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Coatings on ophthalmic lenses

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Title: Coatings on ophthalmic lenses.
Abstract: This invention is directed toward surface treatment of a device. The surface treatment comprises the attachment of terminal functionalized surfactants to the surface of the substrate by means of reactive functionalities of the terminal functionalized surfactant material reacting with complementary surface reactive functionalities in monomeric units along the polymer substrate. The present invention is also directed to a surface modified medical device, examples of which include contact lenses, intraocular lenses, vascular stents, phakic intraocular lenses, aphakic intraocular lenses, corneal implants, catheters, implants, and the like, comprising a surface made by such a method. ...


- Rochester, NY, US
Inventors: Joseph C. Salamone, Jeffrey G. Linhardt, Jay F. Kunzler, Daniel J. Hook, Daniel M. Ammon
USPTO Applicaton #: #20070122540 - Class: 427002240 (USPTO) - 05/31/07 - Class 427 


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Related Patent Categories: Coating Processes, Medical Or Dental Purpose Product; Parts; Subcombinations; Intermediates (e.g., Balloon Catheter, Splint), Implantable Permanent Prosthesis (i.e., Artificial Body Member) (e.g., Pacemaker, Lens, Cornea, Glaucoma Shunt, Heart Valve, Muscle, Spinal Disc, Breast, Internal Organ)
The Patent Description & Claims data below is from USPTO Patent Application 20070122540, Coatings on ophthalmic lenses.

Phakic Intraocular Lenses   

CROSS REFERENCE

[0001] This application claims the benefit of Provisional Patent Application No. 60/740,533 filed Nov. 29, 2005 is incorporated herein by reference.

FIELD OF INVENTION

[0002] The present invention relates generally to reactive surfactants and compositions comprising the surfactants as covalently bound coatings used in the manufacture of medical devices. More specifically, the present invention relates to surface coated ophthalmic lenses formed from one or more functionalized poloxamers or poloxamines having reactive functionality that is complimentary to surface functionality of the ophthalmic lens.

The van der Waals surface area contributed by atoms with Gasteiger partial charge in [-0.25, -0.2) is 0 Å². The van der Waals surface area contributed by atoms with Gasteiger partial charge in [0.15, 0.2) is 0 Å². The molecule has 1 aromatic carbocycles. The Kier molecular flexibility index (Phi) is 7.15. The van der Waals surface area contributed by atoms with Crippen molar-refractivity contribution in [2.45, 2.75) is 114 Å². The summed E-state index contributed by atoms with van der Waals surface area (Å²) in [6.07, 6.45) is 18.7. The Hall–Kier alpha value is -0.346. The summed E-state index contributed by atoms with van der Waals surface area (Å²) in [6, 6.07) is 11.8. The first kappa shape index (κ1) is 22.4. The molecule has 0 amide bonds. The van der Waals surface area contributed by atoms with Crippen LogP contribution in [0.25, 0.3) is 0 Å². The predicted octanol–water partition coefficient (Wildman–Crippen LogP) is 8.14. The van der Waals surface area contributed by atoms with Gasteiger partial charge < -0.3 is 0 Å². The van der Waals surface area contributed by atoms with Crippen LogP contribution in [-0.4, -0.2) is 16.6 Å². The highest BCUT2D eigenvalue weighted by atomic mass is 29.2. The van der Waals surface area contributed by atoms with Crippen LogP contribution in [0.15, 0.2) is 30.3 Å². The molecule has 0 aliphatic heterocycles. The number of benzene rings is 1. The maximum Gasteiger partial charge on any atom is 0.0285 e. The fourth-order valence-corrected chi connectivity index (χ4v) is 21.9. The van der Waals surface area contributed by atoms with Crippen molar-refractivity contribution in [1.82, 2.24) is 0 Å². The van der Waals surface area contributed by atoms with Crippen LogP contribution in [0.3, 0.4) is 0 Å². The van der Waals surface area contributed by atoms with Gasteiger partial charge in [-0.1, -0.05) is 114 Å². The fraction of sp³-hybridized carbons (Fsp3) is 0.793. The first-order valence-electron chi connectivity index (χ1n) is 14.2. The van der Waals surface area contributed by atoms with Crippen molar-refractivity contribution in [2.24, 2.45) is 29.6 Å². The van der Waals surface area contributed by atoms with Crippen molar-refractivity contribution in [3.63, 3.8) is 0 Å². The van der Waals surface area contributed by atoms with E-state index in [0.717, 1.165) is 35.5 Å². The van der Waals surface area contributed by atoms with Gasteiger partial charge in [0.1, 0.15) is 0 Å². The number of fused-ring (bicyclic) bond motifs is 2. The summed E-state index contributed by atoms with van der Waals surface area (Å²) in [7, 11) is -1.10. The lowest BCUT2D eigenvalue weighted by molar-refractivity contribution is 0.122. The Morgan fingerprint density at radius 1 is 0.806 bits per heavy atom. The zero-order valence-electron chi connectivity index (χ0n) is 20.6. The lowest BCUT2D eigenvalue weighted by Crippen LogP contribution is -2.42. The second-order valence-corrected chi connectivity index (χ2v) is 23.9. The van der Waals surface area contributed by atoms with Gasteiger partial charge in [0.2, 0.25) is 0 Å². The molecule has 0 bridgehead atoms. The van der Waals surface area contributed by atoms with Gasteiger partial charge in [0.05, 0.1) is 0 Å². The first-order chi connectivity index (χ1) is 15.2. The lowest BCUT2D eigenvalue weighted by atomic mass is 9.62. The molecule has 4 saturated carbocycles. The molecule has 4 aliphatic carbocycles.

BACKGROUND OF THE INVENTION

[0003] Poloxamer block copolymers are known compounds and are generally available under the trademark PLURONIC. Poloxamers generally have the following structure: HO(C.sub.2H.sub.4O).sub.a(C.sub.3H.sub.6O).sub.b(C.sub.2H.sub.4O).sub.aH

[0004] Reverse poloxamers are also known block copolymers and generally have the following structure: HO(C3H.sub.6O).sub.b(C.sub.2H.sub.4O).sub.a(C.sub.3H.sub.6O).sub.bH

[0005] Poloxamers and reverse poloxamers have terminal hydroxyl groups that can be functionalized. An example of a terminal functionalized poloxamer is poloxamer dimethacrylate (Pluronic F-127 dimethacrylate) as disclosed in U.S. Patent Publication No. 2003/0044468 to Cellesi et al. U.S. Pat. No. 6,517,933 discloses glycidyl-terminated copolymers of polyethylene glycol and polypropylene glycol.

[0006] Poloxamers and reverse poloxamers are surfactants with varying HLB values based upon the varying values of a and b, a representing the number of hydrophilic (polyethylene oxide) units (PEO) being present in the molecule and b representing the number of hydrophobic (polypropylene oxide) units (PPO) being present in the molecule. While poloxamers and reverse poloxamers are considered to be difunctional molecules (based on the terminal hydroxyl groups) they are also available in a tetrafunctional form known as poloxamines, trade name TETRONIC. For poloxamines, the molecules are tetrafunctional block copolymers terminating in primary hydroxyl groups and linked by a central diamine. Poloxamines have the following general structure:

[0007] Reverse poloxamines are also known and have varying HLB values based upon the relative ratios of a to b.

[0008] Polyethers that are present at the surface of substrates have long been known to inhibit bacterial adhesion and to reduce the amount of lipid and protein deposition (non-fouling surface). In the present invention, we chemically modify poloxamer and poloxamine block copolymers and use them to coat medical devices having surface functional groups.

[0009] Medical devices such as ophthalmic lenses made from silicon containing materials have been investigated for a number of years. Such materials can generally be subdivided into two major classes, namely hydrogels and non-hydrogels. Non-hydrogels do not absorb appreciable amounts of water, whereas hydrogels can absorb and retain water in an equilibrium state. Regardless of their water content, both non-hydrogel and hydrogel silicon containing medical devices tend to have relatively hydrophobic, non-wettable surfaces that have a high affinity for lipids. This problem is of particular concern with contact lenses.